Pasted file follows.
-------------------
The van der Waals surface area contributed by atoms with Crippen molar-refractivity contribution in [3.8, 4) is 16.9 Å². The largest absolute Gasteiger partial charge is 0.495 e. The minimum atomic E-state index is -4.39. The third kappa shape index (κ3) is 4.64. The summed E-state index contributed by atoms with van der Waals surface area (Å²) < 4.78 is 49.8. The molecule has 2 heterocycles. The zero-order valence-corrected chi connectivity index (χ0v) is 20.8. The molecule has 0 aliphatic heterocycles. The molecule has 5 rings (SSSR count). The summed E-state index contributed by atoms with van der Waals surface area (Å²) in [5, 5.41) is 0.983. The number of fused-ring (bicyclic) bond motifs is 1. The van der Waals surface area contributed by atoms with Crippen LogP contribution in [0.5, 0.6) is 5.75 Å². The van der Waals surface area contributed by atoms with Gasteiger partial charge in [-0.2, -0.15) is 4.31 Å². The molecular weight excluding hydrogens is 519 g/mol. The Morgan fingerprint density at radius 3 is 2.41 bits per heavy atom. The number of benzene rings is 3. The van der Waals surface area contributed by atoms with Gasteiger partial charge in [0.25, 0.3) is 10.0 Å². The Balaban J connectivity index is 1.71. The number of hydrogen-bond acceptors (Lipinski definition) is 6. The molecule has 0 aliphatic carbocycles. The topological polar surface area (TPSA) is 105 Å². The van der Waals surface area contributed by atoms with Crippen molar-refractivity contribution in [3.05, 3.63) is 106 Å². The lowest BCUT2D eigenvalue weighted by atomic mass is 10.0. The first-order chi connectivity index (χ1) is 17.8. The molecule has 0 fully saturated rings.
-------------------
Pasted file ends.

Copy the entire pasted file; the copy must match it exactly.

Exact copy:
The van der Waals surface area contributed by atoms with Crippen molar-refractivity contribution in [3.8, 4) is 16.9 Å². The largest absolute Gasteiger partial charge is 0.495 e. The minimum atomic E-state index is -4.39. The third kappa shape index (κ3) is 4.64. The summed E-state index contributed by atoms with van der Waals surface area (Å²) < 4.78 is 49.8. The molecule has 2 heterocycles. The zero-order valence-corrected chi connectivity index (χ0v) is 20.8. The molecule has 0 aliphatic heterocycles. The molecule has 5 rings (SSSR count). The summed E-state index contributed by atoms with van der Waals surface area (Å²) in [5, 5.41) is 0.983. The number of fused-ring (bicyclic) bond motifs is 1. The van der Waals surface area contributed by atoms with Crippen LogP contribution in [0.5, 0.6) is 5.75 Å². The van der Waals surface area contributed by atoms with Gasteiger partial charge in [-0.2, -0.15) is 4.31 Å². The molecular weight excluding hydrogens is 519 g/mol. The Morgan fingerprint density at radius 3 is 2.41 bits per heavy atom. The number of benzene rings is 3. The van der Waals surface area contributed by atoms with Gasteiger partial charge in [0.25, 0.3) is 10.0 Å². The Balaban J connectivity index is 1.71. The number of hydrogen-bond acceptors (Lipinski definition) is 6. The molecule has 0 aliphatic carbocycles. The topological polar surface area (TPSA) is 105 Å². The van der Waals surface area contributed by atoms with Crippen molar-refractivity contribution in [3.05, 3.63) is 106 Å². The lowest BCUT2D eigenvalue weighted by atomic mass is 10.0. The first-order chi connectivity index (χ1) is 17.8. The molecule has 0 fully saturated rings.